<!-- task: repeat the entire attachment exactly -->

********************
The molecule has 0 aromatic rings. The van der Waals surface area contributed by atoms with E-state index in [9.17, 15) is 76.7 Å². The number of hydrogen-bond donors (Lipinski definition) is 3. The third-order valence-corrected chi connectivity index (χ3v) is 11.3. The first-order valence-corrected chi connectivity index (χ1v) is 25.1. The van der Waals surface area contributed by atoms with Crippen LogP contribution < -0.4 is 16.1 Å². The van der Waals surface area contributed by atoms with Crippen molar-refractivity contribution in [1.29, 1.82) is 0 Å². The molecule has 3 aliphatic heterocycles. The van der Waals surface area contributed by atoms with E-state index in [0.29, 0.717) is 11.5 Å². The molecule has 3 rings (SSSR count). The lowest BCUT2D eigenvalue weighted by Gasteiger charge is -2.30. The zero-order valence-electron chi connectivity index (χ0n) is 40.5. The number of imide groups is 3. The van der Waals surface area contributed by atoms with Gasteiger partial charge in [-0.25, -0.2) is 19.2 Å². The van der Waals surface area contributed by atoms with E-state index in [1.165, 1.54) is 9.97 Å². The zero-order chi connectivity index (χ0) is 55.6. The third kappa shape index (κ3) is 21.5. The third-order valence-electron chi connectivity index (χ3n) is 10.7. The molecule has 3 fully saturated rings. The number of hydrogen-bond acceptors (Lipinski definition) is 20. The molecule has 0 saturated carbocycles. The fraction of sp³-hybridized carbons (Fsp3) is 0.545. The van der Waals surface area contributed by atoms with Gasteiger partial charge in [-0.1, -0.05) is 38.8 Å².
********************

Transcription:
The molecule has 0 aromatic rings. The van der Waals surface area contributed by atoms with E-state index in [9.17, 15) is 76.7 Å². The number of hydrogen-bond donors (Lipinski definition) is 3. The third-order valence-corrected chi connectivity index (χ3v) is 11.3. The first-order valence-corrected chi connectivity index (χ1v) is 25.1. The van der Waals surface area contributed by atoms with Crippen LogP contribution < -0.4 is 16.1 Å². The van der Waals surface area contributed by atoms with Crippen molar-refractivity contribution in [1.29, 1.82) is 0 Å². The molecule has 3 aliphatic heterocycles. The van der Waals surface area contributed by atoms with E-state index in [0.29, 0.717) is 11.5 Å². The molecule has 3 rings (SSSR count). The lowest BCUT2D eigenvalue weighted by Gasteiger charge is -2.30. The zero-order valence-electron chi connectivity index (χ0n) is 40.5. The number of imide groups is 3. The van der Waals surface area contributed by atoms with Gasteiger partial charge in [-0.25, -0.2) is 19.2 Å². The van der Waals surface area contributed by atoms with E-state index in [1.165, 1.54) is 9.97 Å². The zero-order chi connectivity index (χ0) is 55.6. The third kappa shape index (κ3) is 21.5. The third-order valence-electron chi connectivity index (χ3n) is 10.7. The molecule has 3 fully saturated rings. The number of hydrogen-bond acceptors (Lipinski definition) is 20. The molecule has 0 saturated carbocycles. The fraction of sp³-hybridized carbons (Fsp3) is 0.545. The van der Waals surface area contributed by atoms with Gasteiger partial charge in [-0.1, -0.05) is 38.8 Å².